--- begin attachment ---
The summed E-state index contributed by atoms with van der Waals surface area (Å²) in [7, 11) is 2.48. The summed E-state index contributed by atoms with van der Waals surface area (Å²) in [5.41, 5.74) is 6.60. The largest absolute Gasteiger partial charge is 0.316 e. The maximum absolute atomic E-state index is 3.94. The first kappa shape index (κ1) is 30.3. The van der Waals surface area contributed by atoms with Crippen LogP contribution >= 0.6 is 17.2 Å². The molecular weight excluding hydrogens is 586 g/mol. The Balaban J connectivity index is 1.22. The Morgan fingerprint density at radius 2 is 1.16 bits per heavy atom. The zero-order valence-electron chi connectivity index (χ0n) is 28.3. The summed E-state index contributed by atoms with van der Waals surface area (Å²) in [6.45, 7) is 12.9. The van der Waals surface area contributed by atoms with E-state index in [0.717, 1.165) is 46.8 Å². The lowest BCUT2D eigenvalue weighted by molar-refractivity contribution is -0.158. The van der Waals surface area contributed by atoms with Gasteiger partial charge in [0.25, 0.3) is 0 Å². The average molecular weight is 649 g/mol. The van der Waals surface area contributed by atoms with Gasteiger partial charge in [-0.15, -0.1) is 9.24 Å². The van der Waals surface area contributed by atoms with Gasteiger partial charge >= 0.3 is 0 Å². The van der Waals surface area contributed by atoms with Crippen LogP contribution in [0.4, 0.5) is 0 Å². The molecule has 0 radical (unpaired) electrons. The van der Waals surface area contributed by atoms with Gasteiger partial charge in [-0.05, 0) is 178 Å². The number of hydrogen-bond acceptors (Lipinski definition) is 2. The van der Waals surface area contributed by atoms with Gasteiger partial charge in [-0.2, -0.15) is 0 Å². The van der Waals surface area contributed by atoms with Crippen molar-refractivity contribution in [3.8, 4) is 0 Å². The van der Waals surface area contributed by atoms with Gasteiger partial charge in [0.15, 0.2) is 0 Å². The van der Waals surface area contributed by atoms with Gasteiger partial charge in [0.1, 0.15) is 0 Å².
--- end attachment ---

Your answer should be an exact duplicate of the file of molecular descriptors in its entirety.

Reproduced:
The summed E-state index contributed by atoms with van der Waals surface area (Å²) in [7, 11) is 2.48. The summed E-state index contributed by atoms with van der Waals surface area (Å²) in [5.41, 5.74) is 6.60. The largest absolute Gasteiger partial charge is 0.316 e. The maximum absolute atomic E-state index is 3.94. The first kappa shape index (κ1) is 30.3. The van der Waals surface area contributed by atoms with Crippen LogP contribution >= 0.6 is 17.2 Å². The molecular weight excluding hydrogens is 586 g/mol. The Balaban J connectivity index is 1.22. The Morgan fingerprint density at radius 2 is 1.16 bits per heavy atom. The zero-order valence-electron chi connectivity index (χ0n) is 28.3. The summed E-state index contributed by atoms with van der Waals surface area (Å²) in [6.45, 7) is 12.9. The van der Waals surface area contributed by atoms with E-state index in [0.717, 1.165) is 46.8 Å². The lowest BCUT2D eigenvalue weighted by molar-refractivity contribution is -0.158. The van der Waals surface area contributed by atoms with Gasteiger partial charge in [0.25, 0.3) is 0 Å². The average molecular weight is 649 g/mol. The van der Waals surface area contributed by atoms with Gasteiger partial charge in [-0.15, -0.1) is 9.24 Å². The van der Waals surface area contributed by atoms with Gasteiger partial charge >= 0.3 is 0 Å². The van der Waals surface area contributed by atoms with Crippen LogP contribution in [0.4, 0.5) is 0 Å². The molecule has 0 radical (unpaired) electrons. The van der Waals surface area contributed by atoms with Gasteiger partial charge in [-0.05, 0) is 178 Å². The number of hydrogen-bond acceptors (Lipinski definition) is 2. The van der Waals surface area contributed by atoms with Gasteiger partial charge in [-0.2, -0.15) is 0 Å². The van der Waals surface area contributed by atoms with Crippen molar-refractivity contribution in [3.8, 4) is 0 Å². The van der Waals surface area contributed by atoms with Gasteiger partial charge in [0.15, 0.2) is 0 Å². The van der Waals surface area contributed by atoms with Gasteiger partial charge in [0.1, 0.15) is 0 Å².